Background: Older age appears to be a significant risk factor for gastroesophageal reflux disease (GERD). Older patients may not present with typical GERD symptoms. Pilotto and colleagues compared GERD symptoms in patients undergoing endoscopic evaluations to determine if symptoms differed among age groups.
The Study: In the study, 840 patients diagnosed with reflux esophagitis after endoscopy were categorized into four age groups: young (18 to 49 years), adult (50 to 69 years), elderly (70 to 84 years), and very elderly (85 years or older). Data were gathered on endoscopic diagnosis, gastrointestinal symptoms, gastric atrophy, and Helicobacter pylori infection.
Results: Elderly and very elderly patients had fewer typical GERD symptoms (i.e., heartburn, acid regurgitation, epigastric pain, indigestion syndrome); however, the prevalence of anorexia, weight loss, anemia, vomiting, and dysphagia significantly increased with age. The percentages of patients with more severe degrees of esophagitis and the prevalence and size of hiatal hernias also increased with age. Multivariate analysis showed that severe esophagitis was significantly associated with old age (i.e., 65 to 85 years), a hiatal hernia larger than 3 cm, and male sex. H. pylori, use of nonsteroidal anti-inflammatory drugs, gastric atrophy, and the presence of hiatal hernia had no significant association.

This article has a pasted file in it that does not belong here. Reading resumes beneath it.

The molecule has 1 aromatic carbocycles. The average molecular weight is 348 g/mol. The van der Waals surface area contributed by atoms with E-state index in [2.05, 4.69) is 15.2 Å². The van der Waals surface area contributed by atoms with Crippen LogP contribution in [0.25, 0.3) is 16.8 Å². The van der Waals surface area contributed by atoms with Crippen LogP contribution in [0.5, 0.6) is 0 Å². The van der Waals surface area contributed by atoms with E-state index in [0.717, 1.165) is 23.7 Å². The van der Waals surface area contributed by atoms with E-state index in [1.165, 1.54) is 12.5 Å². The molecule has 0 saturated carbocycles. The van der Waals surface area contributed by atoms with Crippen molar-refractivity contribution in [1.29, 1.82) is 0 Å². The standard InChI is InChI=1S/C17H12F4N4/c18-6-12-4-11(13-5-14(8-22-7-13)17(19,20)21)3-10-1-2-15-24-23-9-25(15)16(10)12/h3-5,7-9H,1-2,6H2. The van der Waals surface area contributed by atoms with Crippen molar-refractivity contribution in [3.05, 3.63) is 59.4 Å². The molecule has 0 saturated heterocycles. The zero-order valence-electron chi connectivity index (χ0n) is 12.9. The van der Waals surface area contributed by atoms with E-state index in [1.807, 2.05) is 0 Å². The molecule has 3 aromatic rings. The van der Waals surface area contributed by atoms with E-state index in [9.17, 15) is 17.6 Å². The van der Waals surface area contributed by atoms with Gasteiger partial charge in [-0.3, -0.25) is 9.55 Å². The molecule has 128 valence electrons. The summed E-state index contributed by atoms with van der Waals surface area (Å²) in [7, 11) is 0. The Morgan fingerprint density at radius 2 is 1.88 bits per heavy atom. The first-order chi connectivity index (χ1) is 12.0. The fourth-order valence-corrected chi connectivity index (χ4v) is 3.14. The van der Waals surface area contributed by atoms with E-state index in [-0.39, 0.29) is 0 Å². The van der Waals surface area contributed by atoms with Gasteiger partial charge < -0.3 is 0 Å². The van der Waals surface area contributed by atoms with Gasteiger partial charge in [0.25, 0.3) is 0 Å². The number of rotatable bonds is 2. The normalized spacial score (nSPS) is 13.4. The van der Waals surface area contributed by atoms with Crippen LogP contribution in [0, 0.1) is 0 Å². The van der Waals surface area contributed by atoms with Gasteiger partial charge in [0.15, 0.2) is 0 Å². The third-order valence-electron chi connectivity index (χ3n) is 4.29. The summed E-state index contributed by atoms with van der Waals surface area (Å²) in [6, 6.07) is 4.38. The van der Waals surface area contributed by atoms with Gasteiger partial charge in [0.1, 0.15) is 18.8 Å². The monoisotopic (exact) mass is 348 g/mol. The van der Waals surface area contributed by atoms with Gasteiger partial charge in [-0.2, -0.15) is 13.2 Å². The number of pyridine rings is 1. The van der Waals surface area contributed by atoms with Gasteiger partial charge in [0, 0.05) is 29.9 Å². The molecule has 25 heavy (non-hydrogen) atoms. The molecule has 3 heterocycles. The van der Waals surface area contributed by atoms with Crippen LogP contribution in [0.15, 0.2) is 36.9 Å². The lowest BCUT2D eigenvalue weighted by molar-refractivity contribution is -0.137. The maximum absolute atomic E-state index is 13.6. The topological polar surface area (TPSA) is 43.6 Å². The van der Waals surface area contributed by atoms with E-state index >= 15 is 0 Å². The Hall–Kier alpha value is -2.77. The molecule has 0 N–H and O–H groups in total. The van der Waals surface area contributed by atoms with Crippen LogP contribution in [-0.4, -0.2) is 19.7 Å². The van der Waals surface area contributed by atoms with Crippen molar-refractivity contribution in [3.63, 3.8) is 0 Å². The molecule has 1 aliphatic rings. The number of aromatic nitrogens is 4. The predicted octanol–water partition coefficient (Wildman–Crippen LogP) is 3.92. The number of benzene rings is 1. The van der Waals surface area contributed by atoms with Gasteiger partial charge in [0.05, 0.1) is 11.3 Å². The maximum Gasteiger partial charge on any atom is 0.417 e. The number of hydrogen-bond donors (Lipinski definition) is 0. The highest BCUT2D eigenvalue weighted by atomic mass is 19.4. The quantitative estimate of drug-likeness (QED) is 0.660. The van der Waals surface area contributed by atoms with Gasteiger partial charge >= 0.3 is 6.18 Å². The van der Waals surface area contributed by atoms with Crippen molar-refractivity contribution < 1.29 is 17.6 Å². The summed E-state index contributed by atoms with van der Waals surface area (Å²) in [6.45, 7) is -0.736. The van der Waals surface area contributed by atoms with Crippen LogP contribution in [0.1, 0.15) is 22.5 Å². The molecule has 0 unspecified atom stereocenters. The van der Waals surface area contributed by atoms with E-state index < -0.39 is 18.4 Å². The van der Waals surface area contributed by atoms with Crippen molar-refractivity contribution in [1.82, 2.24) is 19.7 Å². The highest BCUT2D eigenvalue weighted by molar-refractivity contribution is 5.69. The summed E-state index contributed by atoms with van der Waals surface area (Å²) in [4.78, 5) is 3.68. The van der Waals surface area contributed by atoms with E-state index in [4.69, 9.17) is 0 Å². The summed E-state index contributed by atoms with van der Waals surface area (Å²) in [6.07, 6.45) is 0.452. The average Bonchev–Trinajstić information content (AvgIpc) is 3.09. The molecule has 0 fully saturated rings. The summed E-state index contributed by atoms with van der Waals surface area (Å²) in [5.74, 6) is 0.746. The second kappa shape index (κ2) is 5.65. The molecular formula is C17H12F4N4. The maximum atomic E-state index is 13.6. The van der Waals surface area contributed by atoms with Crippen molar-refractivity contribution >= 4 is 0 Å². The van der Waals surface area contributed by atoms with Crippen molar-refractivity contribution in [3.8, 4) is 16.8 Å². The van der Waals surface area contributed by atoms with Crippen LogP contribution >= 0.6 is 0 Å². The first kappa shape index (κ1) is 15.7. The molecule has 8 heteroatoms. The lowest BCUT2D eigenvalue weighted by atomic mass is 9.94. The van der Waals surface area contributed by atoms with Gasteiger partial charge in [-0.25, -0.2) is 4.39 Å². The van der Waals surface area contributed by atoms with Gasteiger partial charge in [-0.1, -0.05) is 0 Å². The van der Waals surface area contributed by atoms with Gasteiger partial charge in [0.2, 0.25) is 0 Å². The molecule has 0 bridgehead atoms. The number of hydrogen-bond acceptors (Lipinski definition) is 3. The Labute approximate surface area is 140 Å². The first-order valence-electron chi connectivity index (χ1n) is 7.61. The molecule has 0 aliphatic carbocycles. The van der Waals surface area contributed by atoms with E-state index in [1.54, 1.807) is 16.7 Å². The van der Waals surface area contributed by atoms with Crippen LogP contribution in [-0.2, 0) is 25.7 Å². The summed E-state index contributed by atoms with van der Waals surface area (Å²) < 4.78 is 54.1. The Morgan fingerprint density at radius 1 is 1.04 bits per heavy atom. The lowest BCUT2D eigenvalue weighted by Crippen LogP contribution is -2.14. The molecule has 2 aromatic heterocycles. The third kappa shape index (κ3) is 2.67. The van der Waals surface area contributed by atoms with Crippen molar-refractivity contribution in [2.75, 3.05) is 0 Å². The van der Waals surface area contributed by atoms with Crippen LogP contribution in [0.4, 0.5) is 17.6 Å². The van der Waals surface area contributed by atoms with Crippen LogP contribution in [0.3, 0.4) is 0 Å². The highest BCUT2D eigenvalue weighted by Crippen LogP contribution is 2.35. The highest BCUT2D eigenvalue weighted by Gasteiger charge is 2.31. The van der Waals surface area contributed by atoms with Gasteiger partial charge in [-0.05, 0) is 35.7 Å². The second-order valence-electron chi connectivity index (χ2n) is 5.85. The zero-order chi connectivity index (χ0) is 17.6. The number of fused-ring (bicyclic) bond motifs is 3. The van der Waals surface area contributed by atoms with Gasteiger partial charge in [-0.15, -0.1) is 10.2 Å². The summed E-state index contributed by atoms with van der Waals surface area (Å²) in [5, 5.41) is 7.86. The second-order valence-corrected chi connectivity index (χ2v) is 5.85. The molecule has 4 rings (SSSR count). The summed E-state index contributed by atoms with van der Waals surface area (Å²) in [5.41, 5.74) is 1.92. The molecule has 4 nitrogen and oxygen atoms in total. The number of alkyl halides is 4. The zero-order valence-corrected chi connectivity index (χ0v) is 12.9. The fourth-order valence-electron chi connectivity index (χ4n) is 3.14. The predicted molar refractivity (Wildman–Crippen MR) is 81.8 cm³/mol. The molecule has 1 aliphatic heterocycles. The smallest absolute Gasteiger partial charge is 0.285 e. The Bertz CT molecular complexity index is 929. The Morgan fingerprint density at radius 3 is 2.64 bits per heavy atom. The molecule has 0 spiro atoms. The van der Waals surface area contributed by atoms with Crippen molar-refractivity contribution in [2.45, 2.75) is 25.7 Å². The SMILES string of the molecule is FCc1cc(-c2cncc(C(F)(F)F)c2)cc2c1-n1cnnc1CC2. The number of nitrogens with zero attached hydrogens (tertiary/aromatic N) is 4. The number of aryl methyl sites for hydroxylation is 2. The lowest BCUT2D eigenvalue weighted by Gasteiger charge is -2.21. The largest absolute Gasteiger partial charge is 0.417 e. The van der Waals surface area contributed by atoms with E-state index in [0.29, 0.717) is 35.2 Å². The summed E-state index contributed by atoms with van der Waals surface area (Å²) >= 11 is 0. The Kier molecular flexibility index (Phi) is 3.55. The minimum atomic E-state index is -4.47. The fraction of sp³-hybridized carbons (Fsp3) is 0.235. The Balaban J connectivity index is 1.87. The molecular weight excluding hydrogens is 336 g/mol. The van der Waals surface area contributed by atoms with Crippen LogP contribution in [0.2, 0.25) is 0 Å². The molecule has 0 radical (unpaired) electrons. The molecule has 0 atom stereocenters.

Conclusion: The authors conclude that GERD symptoms differ between older and younger patients. Many older patients do not have typical symptoms but tend to present with symptoms that are uncommon in younger patients. Symptoms are less specific and milder in older age groups despite a tendency to have more severe mucosal injury. The authors conclude that these findings may indicate that a different approach to diagnosis and treatment of GERD is required for older patients.